TEDx inspires creativity

Viraj Patel Reporter


TEDx is a non-profit organization devoted to the concept of ideas worth spreading. On Oct. 4, Brookings hosted its second TEDx event at the Performing Arts Center at SDSU.

“The concept behind TEDx events and TEDx talks is simple: ideas worth spreading. From my view, that’s what the university is all about; sharing ideas and thinking creatively about how we can make a better future, together,” said Tim Nichols, Dean of the Van D. and Barbara B. Fishback Honors College. Nichols was an active volunteer of the eight-member planning committee responsible for setting up the event.

The first speaker for the day was Cory Heidelberger, a writer of “Madville Times,” a blog that focuses on a variety of issues in South Dakota. He came in at a time when some technological difficulties were occurring and he started off on a jovial note. “Its fun to fill in during the times of technical difficulties, isn’t it?” Heidelberger said.

His talk discussed his love for the state of South Dakota.

“This year’s theme, ‘On Fire,’ is especially exciting for me because it focuses the TEDx lens on people who are investing in their passions and bringing them to life to help others,” Nichols said. “SDSU students and faculty are among the presenters but so are business, community and political leaders from all over the world.”

Christophina Lynch, an SDSU PhD candidate of Pharmaceutical Sciences and Founder/CEO of Call Me Lily, a nonprofit organization to fight prostitution in Sierra Leone, focused on her motives for the organizations and embarked upon her fight with Ebola. She is currently working with Global Links, another nonprofit that is helping to save lives of people in nine underprivileged countries.

“With the help of Global Links we have made it possible to send 4,400 relief packages to these countries.” Lynch said.

From the importance of innovative leadership to the joy of travelling across different countries and from the methods mapping communities to the identification of the healthy type of olive oil, the speakers covered a vast majority of topics to inform the audience.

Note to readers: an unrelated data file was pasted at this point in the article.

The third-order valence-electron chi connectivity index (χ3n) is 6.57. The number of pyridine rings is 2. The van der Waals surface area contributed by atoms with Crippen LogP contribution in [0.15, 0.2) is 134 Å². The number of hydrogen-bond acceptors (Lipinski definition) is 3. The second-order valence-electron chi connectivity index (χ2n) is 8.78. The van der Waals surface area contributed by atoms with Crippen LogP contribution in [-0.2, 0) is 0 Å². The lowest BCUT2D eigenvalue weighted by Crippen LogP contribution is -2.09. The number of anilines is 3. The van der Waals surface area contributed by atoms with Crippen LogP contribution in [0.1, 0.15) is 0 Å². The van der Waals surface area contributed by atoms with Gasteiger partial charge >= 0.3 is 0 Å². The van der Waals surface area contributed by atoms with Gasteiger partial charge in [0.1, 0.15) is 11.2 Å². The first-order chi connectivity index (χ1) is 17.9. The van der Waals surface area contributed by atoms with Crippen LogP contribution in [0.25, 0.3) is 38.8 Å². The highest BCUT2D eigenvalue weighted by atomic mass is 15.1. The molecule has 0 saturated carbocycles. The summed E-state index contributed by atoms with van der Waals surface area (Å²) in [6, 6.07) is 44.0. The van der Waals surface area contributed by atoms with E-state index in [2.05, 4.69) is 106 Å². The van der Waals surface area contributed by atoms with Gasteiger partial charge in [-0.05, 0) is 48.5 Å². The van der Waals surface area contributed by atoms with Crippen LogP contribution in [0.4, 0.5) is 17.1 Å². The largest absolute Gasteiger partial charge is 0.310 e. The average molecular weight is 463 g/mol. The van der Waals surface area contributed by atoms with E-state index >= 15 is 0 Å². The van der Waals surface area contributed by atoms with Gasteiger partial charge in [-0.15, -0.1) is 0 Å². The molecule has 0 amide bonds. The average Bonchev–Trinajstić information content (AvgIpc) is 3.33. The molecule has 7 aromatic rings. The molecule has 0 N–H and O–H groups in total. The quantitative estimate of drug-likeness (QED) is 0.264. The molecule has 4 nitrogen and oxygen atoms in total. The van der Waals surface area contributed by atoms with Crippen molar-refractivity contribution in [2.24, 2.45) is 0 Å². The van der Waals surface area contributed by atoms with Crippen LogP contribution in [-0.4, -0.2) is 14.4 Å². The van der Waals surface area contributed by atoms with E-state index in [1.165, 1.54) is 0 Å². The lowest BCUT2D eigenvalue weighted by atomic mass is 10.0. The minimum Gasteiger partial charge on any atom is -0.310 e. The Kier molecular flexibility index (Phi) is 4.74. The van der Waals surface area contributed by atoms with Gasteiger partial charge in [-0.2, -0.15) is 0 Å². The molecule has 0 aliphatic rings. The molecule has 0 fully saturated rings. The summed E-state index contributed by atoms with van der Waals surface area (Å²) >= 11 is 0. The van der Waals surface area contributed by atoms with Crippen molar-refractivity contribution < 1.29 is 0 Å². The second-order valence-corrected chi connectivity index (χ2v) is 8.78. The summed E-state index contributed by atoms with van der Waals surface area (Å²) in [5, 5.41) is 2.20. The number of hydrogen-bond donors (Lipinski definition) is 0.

“We are preparing the most nutritious food for our children on the top of a toilet seat. We need private facilities in public areas with well equipped refrigerators to store the breast milk for later use,” Jennifer Anderson, assistant professor in the communication studies and theatre department, said during her talk on the importance of private breast milk pumping facilities in public areas.

Along with local residents, SDSU students were also among the participants.

“For our students, the TEDx event provides an opportunity to interact with progressive thinkers and doers in our community; it exposes them to leaders outside them to leaders outside the university, broadens their horizons and provides inspiration, too,” Nichols said.

Nichols said that the TEDx event allowed students to gain new ideas and interact with people other than SDSU students.

Cassius Pond, freshman agriculture engineering major, attended the TEDx event. “I used to hear about TEDx Talks on National Public Radio and I wanted to attend an event. Today is the chance,” Pond said. “I am interested in the talk by Dr. Alexander Smart, who is speaking on Rangeland Ecology. My father used to speak highly of him and now I get to hear him first hand.”

Ginger Kern, founder of A Traveller’s Mindset, an organization that focuses on helping people discover themselves through travelling around the world, pointed out a fact that only 38 percent of citizens in the U.S. have a passport valid for international travel, not including Mexico and Canada.

“Bring life to your life. The next interesting person is just a conversation away.” Kern said.

Scott Schwefel, a personality guru, walked audience through varying personalities, providing an example with Ashley Gehlhar, a member of the planning committee of TEDx Fargo.

“I am Alert Ashley,” Gehlhar said in response to Schwefel’s question to think about an alliterative adjective that relates to her personality. “I drove seven hours from Fargo to come here and see the planning and execution of the event and take something back to our event

[TEDx Fargo] and inculcate it therein,” Gehlhar said.

SDSU students played a key role by volunteering for the event.

“I received an email from Dr. Nichols asking for volunteers,” said Kirstyn Fiala, sophomore pre-nursing major and Honors College teacher’s assistant. “I was free and wanted to be a part of it, so I came along to help here.”

With a total of 20 speakers bringing the issues they thought mattered to the public’s attention, the event lasted a total of seven hours.